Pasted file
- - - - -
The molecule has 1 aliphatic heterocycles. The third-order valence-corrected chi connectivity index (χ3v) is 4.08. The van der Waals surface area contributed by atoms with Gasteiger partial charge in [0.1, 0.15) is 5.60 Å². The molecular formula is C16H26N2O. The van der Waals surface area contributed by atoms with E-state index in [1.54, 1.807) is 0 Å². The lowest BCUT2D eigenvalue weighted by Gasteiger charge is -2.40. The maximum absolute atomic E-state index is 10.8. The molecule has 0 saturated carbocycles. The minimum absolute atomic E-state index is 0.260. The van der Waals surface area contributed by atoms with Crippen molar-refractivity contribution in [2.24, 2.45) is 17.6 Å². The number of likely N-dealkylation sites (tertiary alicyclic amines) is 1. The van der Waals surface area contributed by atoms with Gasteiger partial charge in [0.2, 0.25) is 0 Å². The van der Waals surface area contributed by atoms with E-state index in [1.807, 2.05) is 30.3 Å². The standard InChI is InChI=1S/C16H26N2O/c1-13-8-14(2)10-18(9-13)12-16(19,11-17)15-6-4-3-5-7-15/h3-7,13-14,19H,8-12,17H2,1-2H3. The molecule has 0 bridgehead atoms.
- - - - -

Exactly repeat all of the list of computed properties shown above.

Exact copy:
The molecule has 1 aliphatic heterocycles. The third-order valence-corrected chi connectivity index (χ3v) is 4.08. The van der Waals surface area contributed by atoms with Gasteiger partial charge in [0.1, 0.15) is 5.60 Å². The molecular formula is C16H26N2O. The van der Waals surface area contributed by atoms with E-state index in [1.54, 1.807) is 0 Å². The lowest BCUT2D eigenvalue weighted by Gasteiger charge is -2.40. The maximum absolute atomic E-state index is 10.8. The molecule has 0 saturated carbocycles. The minimum absolute atomic E-state index is 0.260. The van der Waals surface area contributed by atoms with Crippen molar-refractivity contribution in [2.24, 2.45) is 17.6 Å². The number of likely N-dealkylation sites (tertiary alicyclic amines) is 1. The van der Waals surface area contributed by atoms with Gasteiger partial charge in [0.2, 0.25) is 0 Å². The van der Waals surface area contributed by atoms with E-state index in [1.807, 2.05) is 30.3 Å². The standard InChI is InChI=1S/C16H26N2O/c1-13-8-14(2)10-18(9-13)12-16(19,11-17)15-6-4-3-5-7-15/h3-7,13-14,19H,8-12,17H2,1-2H3. The molecule has 0 bridgehead atoms.